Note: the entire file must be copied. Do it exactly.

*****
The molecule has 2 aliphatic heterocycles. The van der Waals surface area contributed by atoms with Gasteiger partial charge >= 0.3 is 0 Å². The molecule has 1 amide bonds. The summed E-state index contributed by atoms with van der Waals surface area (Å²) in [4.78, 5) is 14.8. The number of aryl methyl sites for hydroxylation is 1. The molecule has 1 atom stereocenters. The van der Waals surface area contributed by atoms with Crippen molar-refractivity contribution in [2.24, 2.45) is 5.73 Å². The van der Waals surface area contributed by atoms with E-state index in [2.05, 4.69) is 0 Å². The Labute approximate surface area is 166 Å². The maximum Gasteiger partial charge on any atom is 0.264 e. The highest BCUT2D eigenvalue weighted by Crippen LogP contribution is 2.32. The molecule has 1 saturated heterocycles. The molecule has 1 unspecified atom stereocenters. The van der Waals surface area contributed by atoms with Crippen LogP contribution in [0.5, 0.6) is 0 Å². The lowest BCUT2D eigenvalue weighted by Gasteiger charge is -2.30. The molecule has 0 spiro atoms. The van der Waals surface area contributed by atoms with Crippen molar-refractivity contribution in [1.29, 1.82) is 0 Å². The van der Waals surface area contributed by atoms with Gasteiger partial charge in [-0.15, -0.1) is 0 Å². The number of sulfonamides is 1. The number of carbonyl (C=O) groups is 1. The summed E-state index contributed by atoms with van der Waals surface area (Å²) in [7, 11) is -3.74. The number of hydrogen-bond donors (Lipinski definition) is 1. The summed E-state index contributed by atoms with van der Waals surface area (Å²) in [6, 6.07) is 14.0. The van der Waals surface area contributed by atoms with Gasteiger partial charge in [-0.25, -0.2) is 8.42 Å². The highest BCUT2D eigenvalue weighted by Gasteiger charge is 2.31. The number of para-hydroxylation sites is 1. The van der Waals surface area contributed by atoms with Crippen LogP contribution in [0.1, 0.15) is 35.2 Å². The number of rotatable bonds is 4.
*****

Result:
The molecule has 2 aliphatic heterocycles. The van der Waals surface area contributed by atoms with Gasteiger partial charge >= 0.3 is 0 Å². The molecule has 1 amide bonds. The summed E-state index contributed by atoms with van der Waals surface area (Å²) in [4.78, 5) is 14.8. The number of aryl methyl sites for hydroxylation is 1. The molecule has 1 atom stereocenters. The van der Waals surface area contributed by atoms with Crippen molar-refractivity contribution in [2.24, 2.45) is 5.73 Å². The van der Waals surface area contributed by atoms with E-state index in [2.05, 4.69) is 0 Å². The Labute approximate surface area is 166 Å². The maximum Gasteiger partial charge on any atom is 0.264 e. The highest BCUT2D eigenvalue weighted by Crippen LogP contribution is 2.32. The molecule has 1 saturated heterocycles. The molecule has 1 unspecified atom stereocenters. The van der Waals surface area contributed by atoms with Crippen LogP contribution in [0.5, 0.6) is 0 Å². The lowest BCUT2D eigenvalue weighted by Gasteiger charge is -2.30. The molecule has 0 spiro atoms. The van der Waals surface area contributed by atoms with Crippen molar-refractivity contribution in [1.29, 1.82) is 0 Å². The van der Waals surface area contributed by atoms with Gasteiger partial charge in [-0.15, -0.1) is 0 Å². The number of sulfonamides is 1. The number of carbonyl (C=O) groups is 1. The summed E-state index contributed by atoms with van der Waals surface area (Å²) in [7, 11) is -3.74. The number of hydrogen-bond donors (Lipinski definition) is 1. The summed E-state index contributed by atoms with van der Waals surface area (Å²) in [6, 6.07) is 14.0. The van der Waals surface area contributed by atoms with Gasteiger partial charge in [-0.25, -0.2) is 8.42 Å². The highest BCUT2D eigenvalue weighted by Gasteiger charge is 2.31. The number of para-hydroxylation sites is 1. The van der Waals surface area contributed by atoms with Crippen LogP contribution in [0.1, 0.15) is 35.2 Å². The number of rotatable bonds is 4.